Singapore raises viral rules after new infections
SINGAPORE – Singapore has further tightened social distancing restrictions, banning eating in restaurants and limiting public gatherings to two people as it seeks to control a growing number of coronavirus infections not found in the city.
From Sunday to June 13, gatherings and domestic visitors will be limited to two people, and restaurants and eateries may only provide delivery or take out services. Businesses will need to make working from home the default mode of work for employees who can.
“A pattern of unrelated local community cases has emerged and persists,” Singapore’s health ministry said in a statement on Friday.
“This is worrying because it suggests that there may be unknown cases in the community with possible continued community transmission and that our past and current measures to break the chains of transmission may be insufficient.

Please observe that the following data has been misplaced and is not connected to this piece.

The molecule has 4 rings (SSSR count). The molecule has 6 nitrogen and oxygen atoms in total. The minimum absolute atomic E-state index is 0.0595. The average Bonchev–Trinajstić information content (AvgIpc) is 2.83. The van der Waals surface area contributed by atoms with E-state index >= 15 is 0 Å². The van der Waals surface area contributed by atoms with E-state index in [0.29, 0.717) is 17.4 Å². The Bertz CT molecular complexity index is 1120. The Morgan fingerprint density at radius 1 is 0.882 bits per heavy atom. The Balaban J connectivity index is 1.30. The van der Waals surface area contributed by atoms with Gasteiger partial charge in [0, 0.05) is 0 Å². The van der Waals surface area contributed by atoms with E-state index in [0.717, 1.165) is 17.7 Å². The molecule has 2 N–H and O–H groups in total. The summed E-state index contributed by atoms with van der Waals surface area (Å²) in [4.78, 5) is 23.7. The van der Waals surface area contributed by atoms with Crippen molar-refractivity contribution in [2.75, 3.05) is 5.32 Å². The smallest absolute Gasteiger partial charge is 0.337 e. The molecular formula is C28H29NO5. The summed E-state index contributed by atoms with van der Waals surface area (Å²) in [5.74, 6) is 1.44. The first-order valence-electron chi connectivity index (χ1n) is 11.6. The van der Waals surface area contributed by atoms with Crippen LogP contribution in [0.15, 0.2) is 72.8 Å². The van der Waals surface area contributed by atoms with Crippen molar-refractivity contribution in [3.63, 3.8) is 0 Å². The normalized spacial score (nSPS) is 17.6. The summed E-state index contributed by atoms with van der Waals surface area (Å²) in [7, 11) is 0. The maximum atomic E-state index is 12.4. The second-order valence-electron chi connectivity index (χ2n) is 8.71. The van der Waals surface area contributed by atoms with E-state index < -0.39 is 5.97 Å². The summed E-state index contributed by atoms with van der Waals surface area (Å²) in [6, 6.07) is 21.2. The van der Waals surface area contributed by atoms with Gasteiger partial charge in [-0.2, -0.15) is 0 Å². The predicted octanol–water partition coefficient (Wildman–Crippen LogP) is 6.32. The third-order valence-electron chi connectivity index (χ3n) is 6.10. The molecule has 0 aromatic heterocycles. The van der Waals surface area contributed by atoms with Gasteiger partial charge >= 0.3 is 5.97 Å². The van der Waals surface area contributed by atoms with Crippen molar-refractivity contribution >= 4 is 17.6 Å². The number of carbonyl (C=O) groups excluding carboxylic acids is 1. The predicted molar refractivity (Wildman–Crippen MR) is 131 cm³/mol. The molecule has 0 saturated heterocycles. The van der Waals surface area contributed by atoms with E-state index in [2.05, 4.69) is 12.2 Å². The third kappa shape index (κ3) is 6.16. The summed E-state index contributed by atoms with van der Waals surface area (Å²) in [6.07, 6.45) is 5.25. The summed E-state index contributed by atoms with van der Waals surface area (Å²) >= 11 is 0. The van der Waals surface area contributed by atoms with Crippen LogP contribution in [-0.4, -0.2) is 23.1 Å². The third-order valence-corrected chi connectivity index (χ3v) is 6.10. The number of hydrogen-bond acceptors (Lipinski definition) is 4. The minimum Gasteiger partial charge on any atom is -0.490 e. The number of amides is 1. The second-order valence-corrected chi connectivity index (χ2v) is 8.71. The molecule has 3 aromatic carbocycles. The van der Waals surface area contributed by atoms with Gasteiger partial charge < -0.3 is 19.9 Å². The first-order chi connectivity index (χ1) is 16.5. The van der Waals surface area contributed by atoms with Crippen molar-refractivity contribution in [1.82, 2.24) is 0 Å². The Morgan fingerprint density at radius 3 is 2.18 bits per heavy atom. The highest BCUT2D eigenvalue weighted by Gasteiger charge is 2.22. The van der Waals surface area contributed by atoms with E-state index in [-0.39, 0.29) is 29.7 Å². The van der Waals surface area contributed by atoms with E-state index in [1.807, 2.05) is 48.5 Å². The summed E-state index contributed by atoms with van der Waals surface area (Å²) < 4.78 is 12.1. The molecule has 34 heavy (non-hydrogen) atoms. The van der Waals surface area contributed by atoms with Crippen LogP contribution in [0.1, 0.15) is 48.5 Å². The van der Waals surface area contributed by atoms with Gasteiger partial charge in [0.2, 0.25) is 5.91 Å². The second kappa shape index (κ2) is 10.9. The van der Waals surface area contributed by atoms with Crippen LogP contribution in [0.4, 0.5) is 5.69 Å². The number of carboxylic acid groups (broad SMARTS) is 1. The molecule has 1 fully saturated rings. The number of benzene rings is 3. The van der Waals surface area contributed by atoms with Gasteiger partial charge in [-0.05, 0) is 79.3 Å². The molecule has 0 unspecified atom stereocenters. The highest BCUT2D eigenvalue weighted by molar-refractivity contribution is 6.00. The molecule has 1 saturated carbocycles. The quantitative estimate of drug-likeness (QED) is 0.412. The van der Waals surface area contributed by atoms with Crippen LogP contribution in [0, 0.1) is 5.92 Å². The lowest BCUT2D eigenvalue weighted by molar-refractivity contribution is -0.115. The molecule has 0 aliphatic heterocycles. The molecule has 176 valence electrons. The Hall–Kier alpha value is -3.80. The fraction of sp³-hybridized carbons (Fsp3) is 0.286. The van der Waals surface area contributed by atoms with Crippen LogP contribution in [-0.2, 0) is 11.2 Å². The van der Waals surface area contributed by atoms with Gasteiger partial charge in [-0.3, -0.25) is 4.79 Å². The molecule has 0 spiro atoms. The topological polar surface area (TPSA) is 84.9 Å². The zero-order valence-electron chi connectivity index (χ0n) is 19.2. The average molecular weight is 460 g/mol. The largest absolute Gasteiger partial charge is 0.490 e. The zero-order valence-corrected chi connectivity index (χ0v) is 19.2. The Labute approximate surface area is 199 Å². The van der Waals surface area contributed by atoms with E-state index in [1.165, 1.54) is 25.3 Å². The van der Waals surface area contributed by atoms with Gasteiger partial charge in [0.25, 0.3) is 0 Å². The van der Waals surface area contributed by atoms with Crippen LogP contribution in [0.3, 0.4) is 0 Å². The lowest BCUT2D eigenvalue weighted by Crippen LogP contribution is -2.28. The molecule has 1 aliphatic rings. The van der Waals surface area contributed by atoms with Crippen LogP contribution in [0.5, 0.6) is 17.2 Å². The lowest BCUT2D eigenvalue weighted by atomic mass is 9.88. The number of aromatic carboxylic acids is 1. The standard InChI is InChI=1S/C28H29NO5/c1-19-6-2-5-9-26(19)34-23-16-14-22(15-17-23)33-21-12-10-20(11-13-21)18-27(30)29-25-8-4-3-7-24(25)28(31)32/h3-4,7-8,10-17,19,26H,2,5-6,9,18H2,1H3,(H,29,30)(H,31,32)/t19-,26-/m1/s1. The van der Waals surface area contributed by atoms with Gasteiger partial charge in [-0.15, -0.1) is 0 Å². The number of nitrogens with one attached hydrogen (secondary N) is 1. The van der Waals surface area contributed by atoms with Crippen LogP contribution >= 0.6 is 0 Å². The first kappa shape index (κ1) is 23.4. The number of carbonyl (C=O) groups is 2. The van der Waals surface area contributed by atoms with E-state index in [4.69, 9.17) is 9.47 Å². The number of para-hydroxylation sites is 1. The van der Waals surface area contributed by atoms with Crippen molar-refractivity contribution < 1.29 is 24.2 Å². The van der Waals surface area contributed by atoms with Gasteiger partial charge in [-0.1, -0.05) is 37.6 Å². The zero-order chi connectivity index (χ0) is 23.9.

Unrelated coronavirus infections jumped to 15 last week, more than double the previous week.
The number of new cases also jumped to 71 last week, from 48 the week before.
The tightening of restrictions in Singapore comes as there are plans to launch a long-delayed air bubble with Hong Kong on May 26, which would allow tourists from both cities to travel without having to self-quarantine. It is not known whether the air transport bubble will continue as planned.
Singapore has reported a total of 61,453 cases since the start of the pandemic, with 31 deaths.
THE VIRUS OUTBREAK:
– CDC: fully vaccinated people can largely give up masks inside
– Misinformation is increasing amid COVID-19 calamity in India
– Plagued by virus, hospitals in Gaza now fight the wounded